- Trust issues. I don't trust people, not even those close to me. Why this is the case is complicated but it doesn't really matters as even though there are legitimate causes for my distrust, they are costing me the people I hold most dear in my life.
- Vengeful attitude. My anger is often caused by a feeling of trying to get even or even get one up on the person I'm arguing with. A "Who do you think you are to hurt me" kind of attitude. I used to think it was "I haven't done anything to deserve to be hurt by you" but I would say it's much more hateful than I used to think. It's good that I've come to understand this but it's not good news. As far as I understand it, this is often the underlying attitude of people who physically abuse their family members and such.
- Small mindedness. Very much related to the above. To get even, to not be able to see the bigger picture and just think "this feels hurtful now but we can discuss it later".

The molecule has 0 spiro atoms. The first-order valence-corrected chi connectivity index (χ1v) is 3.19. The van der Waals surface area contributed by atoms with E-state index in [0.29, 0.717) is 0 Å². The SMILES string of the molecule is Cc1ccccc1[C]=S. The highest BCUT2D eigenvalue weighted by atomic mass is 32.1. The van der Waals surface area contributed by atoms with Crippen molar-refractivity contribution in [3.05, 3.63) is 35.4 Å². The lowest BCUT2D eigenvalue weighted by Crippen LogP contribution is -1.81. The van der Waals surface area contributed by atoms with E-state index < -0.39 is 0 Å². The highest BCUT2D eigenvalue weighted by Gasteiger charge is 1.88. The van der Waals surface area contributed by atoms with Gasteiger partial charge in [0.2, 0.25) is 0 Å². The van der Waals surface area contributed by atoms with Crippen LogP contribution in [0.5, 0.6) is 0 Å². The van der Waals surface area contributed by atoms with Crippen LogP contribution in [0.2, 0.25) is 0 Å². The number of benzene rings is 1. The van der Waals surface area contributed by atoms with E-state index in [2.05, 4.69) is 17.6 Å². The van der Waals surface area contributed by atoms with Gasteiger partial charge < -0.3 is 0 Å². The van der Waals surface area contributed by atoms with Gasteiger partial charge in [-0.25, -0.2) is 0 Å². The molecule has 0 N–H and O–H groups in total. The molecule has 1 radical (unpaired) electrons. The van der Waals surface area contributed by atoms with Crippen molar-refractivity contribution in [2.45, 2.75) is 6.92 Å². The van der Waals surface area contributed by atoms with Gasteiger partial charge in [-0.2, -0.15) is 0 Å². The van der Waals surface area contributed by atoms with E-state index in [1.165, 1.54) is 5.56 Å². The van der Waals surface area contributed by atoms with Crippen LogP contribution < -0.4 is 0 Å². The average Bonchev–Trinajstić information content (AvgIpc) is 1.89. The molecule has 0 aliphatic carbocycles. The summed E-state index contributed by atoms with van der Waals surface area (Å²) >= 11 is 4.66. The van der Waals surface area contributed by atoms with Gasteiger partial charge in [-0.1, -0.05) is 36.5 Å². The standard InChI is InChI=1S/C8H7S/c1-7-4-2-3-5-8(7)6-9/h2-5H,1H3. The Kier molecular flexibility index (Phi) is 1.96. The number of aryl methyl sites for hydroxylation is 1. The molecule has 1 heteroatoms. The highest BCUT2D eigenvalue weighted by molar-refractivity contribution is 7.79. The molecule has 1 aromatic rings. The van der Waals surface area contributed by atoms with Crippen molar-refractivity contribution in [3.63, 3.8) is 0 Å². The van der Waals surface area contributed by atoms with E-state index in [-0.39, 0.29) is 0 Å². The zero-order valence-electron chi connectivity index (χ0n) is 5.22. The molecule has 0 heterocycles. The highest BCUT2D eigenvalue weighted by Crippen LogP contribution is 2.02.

I am now going to start working on these issues. So I was wondering if there was anyone else out there who has gone or is going through the same issues or regardless, has any insights or comments or questions?

best
Martin (who is no longer a coach on this site although his account still say he is)


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PostPosted: Sat Jun 03, 2017 4:19 pm 
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Joined: Sun Jun 19, 2016 11:06 pm
Posts: 130
Hi Martin,

I understand how this rage can be painful for you and your family.

I suffered the same, and Still have rage crisis (especially at work).

I made 2 discoveries recently (in a book about emotions)
1. Anger and rage are two different and opposite emotions
2. Emotion express a message: anger is the expression of the défense, rage is the expression of a frustration.

This is a discovery for me. What I used to describe as anger, was in fact a rage (of course it exists many différent level of intensity).

My rage happens during situation I am not confortable, and by the way I feel powerless, frustrated.

The rage is usually followed by the shame. The shame to overeact, to give pain to my self and others.